A Not So Average Joe (2013) – A film documentary about Joe Pass

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Twenty years after the death of legendary guitarist Joe Pass who recorded the seminal album “For Django,” the remaining members of his quartet, jazz giants Colin Bailey, John Pisano & Jim Hughart along with Joe’s protege Frank Potenza came together over two days to record for Capri Records Ltd. a tribute aptly titled “For Joe”

The jazzumentary A Not So Average Joe documents that recording session. Also in the film is recently discovered concert footage of Joe not seen for decades.

Filmmaker highlights reunion session in his documentary about guitarist Joe Pass (article)

Dailey Pike didn’t come to Los Angeles in 1979 to make documentary movies. His life was stand-up comedy; he was on a first-name basis with Jay Leno and Arsenio Hall. He warmed up TV audiences for shows like “Cheers,” “The Drew Carey Show,” “Dharma and Greg,” “Ellen” and made a good living. But he also had a photographic eye.

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“In the early ‘80s,” recounts the 62-year-old Pike, “the public access cable stations made time available to the public. They were hungry for content, and I’d drive around L.A. and turn my camera on some interesting things, like a street protest or something like that.”

At some point, Pike turned his hand to photographing jazz musicians. “I was at Charlie O’s,” he says, citing the late, lamented musician enclave in Van Nuys, “and I met Bob Barry.”

Barry, the preeminent SoCal jazz photographer, has an instinct for the poetic in his work. “I saw how great his photographs are,” Pike says, “and I couldn’t believe there was next to no information on him on the Internet.” Moved by Barry’s dramatic shots of local and visiting jazz musicians shot at the clubs and concert stages around town, Pike made a documentary about him: “Jazzography in Black and White” (2012). It tells the fascinating story of a master who came to jazz photography after a lengthy career of performing on theater and nightclub stages.

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Another serendipitous event gave Pike an unspoken but forceful directive. Frank Potenza, like all jazz guitarists, cherishes and reveres the album “For Django.” The late guitar avatar Joe Pass (1929-1994), assiduously rebuilding his life after a youth of drug addiction, recorded it for the local Pacific Jazz label in 1964. It remains a classic statement, topping all lists of landmark jazz guitar recordings. Potenza realized that the 50th anniversary of “For Django” was approaching, and that the musicians who participated — guitarist John Pisano, bassist Jim Hughart and drummer Colin Bailey — were all on the West Coast and still playing.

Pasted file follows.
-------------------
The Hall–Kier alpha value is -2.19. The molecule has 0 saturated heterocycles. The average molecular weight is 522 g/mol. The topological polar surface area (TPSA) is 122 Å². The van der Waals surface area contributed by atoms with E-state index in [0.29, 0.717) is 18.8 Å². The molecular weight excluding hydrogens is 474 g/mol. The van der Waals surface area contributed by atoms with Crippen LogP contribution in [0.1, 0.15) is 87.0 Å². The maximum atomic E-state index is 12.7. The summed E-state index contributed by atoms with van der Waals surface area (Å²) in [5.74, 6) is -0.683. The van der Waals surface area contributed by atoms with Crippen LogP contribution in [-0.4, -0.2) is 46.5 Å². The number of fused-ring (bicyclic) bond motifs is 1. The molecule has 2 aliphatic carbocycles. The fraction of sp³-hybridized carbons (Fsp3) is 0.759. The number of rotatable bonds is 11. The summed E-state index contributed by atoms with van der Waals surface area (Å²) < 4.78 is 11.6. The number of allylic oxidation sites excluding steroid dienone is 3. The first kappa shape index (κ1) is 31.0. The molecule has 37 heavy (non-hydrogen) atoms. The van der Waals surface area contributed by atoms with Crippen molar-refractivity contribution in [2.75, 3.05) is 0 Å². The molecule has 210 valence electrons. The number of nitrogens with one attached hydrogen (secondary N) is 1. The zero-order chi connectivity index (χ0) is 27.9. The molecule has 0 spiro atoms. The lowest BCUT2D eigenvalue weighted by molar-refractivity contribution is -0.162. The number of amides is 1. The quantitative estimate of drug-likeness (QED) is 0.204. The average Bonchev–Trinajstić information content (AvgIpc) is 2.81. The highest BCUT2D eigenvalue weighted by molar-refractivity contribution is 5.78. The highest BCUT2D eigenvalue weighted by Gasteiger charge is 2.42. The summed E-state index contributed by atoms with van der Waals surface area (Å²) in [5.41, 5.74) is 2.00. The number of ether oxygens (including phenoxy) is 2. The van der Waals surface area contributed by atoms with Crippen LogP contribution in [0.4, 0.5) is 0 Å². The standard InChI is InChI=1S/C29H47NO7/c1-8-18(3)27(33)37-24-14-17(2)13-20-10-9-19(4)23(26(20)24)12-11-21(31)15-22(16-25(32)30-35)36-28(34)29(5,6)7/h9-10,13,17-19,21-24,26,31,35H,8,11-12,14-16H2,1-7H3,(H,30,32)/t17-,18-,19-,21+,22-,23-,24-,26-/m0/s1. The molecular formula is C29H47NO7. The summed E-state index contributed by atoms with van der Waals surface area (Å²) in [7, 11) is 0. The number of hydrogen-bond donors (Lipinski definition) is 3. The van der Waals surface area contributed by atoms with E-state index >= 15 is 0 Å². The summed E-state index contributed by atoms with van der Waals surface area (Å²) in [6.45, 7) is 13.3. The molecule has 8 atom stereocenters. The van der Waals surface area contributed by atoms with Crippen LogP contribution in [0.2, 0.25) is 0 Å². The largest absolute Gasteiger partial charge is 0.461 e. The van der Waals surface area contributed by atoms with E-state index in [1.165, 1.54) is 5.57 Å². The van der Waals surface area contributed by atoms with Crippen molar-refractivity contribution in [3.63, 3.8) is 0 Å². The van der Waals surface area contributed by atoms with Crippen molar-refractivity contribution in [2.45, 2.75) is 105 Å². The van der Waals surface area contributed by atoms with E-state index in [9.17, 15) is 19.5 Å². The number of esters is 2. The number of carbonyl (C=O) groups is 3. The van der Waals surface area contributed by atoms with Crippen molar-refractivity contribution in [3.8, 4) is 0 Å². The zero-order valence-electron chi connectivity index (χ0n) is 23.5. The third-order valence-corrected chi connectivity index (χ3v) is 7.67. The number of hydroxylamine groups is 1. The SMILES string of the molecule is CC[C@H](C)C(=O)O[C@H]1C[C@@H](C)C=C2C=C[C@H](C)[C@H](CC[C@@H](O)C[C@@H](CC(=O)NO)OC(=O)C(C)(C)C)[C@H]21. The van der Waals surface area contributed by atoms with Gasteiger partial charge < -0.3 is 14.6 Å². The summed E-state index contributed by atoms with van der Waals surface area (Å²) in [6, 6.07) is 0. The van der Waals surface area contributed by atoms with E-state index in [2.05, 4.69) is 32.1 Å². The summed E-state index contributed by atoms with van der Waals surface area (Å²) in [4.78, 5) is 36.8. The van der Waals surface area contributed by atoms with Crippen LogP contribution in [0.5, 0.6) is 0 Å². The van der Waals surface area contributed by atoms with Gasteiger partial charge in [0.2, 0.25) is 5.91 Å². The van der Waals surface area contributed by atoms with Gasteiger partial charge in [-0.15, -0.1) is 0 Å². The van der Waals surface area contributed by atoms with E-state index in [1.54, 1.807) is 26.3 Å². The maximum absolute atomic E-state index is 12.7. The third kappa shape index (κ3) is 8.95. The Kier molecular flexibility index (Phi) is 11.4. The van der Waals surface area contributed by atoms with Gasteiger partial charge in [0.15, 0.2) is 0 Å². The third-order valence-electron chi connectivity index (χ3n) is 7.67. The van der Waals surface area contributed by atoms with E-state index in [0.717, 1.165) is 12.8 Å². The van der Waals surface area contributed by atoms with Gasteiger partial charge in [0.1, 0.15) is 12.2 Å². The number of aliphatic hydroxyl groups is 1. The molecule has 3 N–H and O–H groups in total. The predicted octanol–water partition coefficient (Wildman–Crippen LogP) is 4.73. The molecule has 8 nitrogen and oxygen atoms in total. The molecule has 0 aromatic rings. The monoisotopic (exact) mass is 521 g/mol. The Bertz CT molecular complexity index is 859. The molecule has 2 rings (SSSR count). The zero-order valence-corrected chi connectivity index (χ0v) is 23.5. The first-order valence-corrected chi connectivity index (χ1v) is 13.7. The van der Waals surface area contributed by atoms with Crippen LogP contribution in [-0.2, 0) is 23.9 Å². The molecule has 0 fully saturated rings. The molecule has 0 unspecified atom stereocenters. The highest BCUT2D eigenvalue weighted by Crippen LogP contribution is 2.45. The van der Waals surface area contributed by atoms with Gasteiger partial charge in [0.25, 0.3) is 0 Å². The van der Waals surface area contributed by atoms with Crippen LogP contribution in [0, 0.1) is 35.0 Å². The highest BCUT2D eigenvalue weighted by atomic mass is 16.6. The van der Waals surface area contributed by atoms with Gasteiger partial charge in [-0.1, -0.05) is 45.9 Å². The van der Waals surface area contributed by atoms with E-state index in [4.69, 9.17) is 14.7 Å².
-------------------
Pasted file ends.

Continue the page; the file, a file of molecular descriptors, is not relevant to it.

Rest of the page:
Potenza took the trio into the studio to record what would become “For Joe” (Capri), his tribute CD released last September. Before he did, Potenza asked Pike if he’d like to attend the sessions and film them. Pike didn’t have to think twice about the offer. “These guys,” he fairly shouts, “are all legends! I knew that them getting together all these years later was historic.”

The studio footage went into Pike’s latest documentary: “A Not So Average Joe,” which screens Thursday at Glendale’s Brand Library. It’s a cinematic valentine to one of the most beloved, yet most retiring of jazz guitar greats. Though known for being able to work in a myriad of group contexts, Pass innovated the format of solo jazz guitar — playing melody, harmony and rhythm. “He had a real work ethic,” Pike understates.

Potenza met Pass when the latter was appearing in Boston in 1974. “He was staying at the Hotel Lennox,” the guitarist remembers. “I saw him at the Jazz Workshop and asked if I could have a lesson with him. When I came around, Joe wanted his money in advance. He showed me the soles of his shoes,” Potenza chuckles, “and there were holes in them. So we had to go shoe shopping first.”

Pass had mixed experiences with bassists so he began adding a walking bass line to his solo playing. He alternated between cleanly picked single-note lines and strummed chords for melody. Then he added melodic counterpoint and sophisticated harmonies. The result was quietly galvanizing and, though never a household name, Pass was known to guitarists of all persuasions. The effect on the young Potenza was startling: “I said, ‘That’s it! That’s the mountain!’”

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“Joe had practiced endlessly throughout his life,” Potenza points out, “but he didn’t spend a lot of time on music theory. He liked to play by the seat of his pants — working his way into a corner just to see how he could get out sometimes. He was reckless and fearless, and in the middle of that he could pull something out that came from his heart and soul. There are a lot of great guitarists, but very few can do that.”

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